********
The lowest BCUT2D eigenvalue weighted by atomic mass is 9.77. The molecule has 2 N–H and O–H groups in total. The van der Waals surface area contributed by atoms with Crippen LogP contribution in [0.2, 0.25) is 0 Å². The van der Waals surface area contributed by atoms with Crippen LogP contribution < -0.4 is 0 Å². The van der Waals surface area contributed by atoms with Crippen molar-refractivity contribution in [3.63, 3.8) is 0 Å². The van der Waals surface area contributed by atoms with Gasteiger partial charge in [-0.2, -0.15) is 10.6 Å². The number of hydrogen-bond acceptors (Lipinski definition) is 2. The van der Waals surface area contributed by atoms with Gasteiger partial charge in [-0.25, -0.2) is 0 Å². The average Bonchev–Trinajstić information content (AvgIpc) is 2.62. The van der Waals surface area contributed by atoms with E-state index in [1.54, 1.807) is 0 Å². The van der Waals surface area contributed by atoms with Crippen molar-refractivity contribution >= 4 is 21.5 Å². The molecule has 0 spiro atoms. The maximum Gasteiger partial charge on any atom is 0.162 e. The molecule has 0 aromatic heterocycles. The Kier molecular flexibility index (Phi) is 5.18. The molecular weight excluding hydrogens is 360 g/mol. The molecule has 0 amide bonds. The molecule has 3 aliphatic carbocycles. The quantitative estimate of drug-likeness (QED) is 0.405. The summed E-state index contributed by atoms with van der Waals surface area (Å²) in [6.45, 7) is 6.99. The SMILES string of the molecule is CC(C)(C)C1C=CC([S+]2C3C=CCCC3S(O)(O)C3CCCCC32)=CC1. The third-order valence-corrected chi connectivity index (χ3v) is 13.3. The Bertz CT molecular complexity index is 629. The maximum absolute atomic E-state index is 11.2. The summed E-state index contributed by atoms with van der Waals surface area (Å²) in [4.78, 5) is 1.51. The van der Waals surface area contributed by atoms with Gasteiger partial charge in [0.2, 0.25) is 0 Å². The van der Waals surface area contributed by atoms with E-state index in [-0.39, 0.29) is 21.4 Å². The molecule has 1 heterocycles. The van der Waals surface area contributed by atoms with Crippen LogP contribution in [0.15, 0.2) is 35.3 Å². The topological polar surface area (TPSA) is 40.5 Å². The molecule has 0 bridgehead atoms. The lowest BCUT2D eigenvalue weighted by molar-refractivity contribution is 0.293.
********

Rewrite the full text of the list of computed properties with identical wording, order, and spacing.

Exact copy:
The lowest BCUT2D eigenvalue weighted by atomic mass is 9.77. The molecule has 2 N–H and O–H groups in total. The van der Waals surface area contributed by atoms with Crippen LogP contribution in [0.2, 0.25) is 0 Å². The van der Waals surface area contributed by atoms with Crippen LogP contribution < -0.4 is 0 Å². The van der Waals surface area contributed by atoms with Crippen molar-refractivity contribution in [3.63, 3.8) is 0 Å². The van der Waals surface area contributed by atoms with Gasteiger partial charge in [-0.2, -0.15) is 10.6 Å². The number of hydrogen-bond acceptors (Lipinski definition) is 2. The van der Waals surface area contributed by atoms with Gasteiger partial charge in [-0.25, -0.2) is 0 Å². The average Bonchev–Trinajstić information content (AvgIpc) is 2.62. The van der Waals surface area contributed by atoms with E-state index in [1.54, 1.807) is 0 Å². The van der Waals surface area contributed by atoms with Crippen molar-refractivity contribution >= 4 is 21.5 Å². The molecule has 0 spiro atoms. The maximum Gasteiger partial charge on any atom is 0.162 e. The molecule has 0 aromatic heterocycles. The Kier molecular flexibility index (Phi) is 5.18. The molecular weight excluding hydrogens is 360 g/mol. The molecule has 0 amide bonds. The molecule has 3 aliphatic carbocycles. The quantitative estimate of drug-likeness (QED) is 0.405. The summed E-state index contributed by atoms with van der Waals surface area (Å²) in [6.45, 7) is 6.99. The SMILES string of the molecule is CC(C)(C)C1C=CC([S+]2C3C=CCCC3S(O)(O)C3CCCCC32)=CC1. The third-order valence-corrected chi connectivity index (χ3v) is 13.3. The Bertz CT molecular complexity index is 629. The maximum absolute atomic E-state index is 11.2. The summed E-state index contributed by atoms with van der Waals surface area (Å²) in [4.78, 5) is 1.51. The van der Waals surface area contributed by atoms with Gasteiger partial charge in [0.2, 0.25) is 0 Å². The van der Waals surface area contributed by atoms with E-state index in [-0.39, 0.29) is 21.4 Å². The molecule has 1 heterocycles. The van der Waals surface area contributed by atoms with Crippen LogP contribution in [0.15, 0.2) is 35.3 Å². The topological polar surface area (TPSA) is 40.5 Å². The molecule has 0 bridgehead atoms. The lowest BCUT2D eigenvalue weighted by molar-refractivity contribution is 0.293.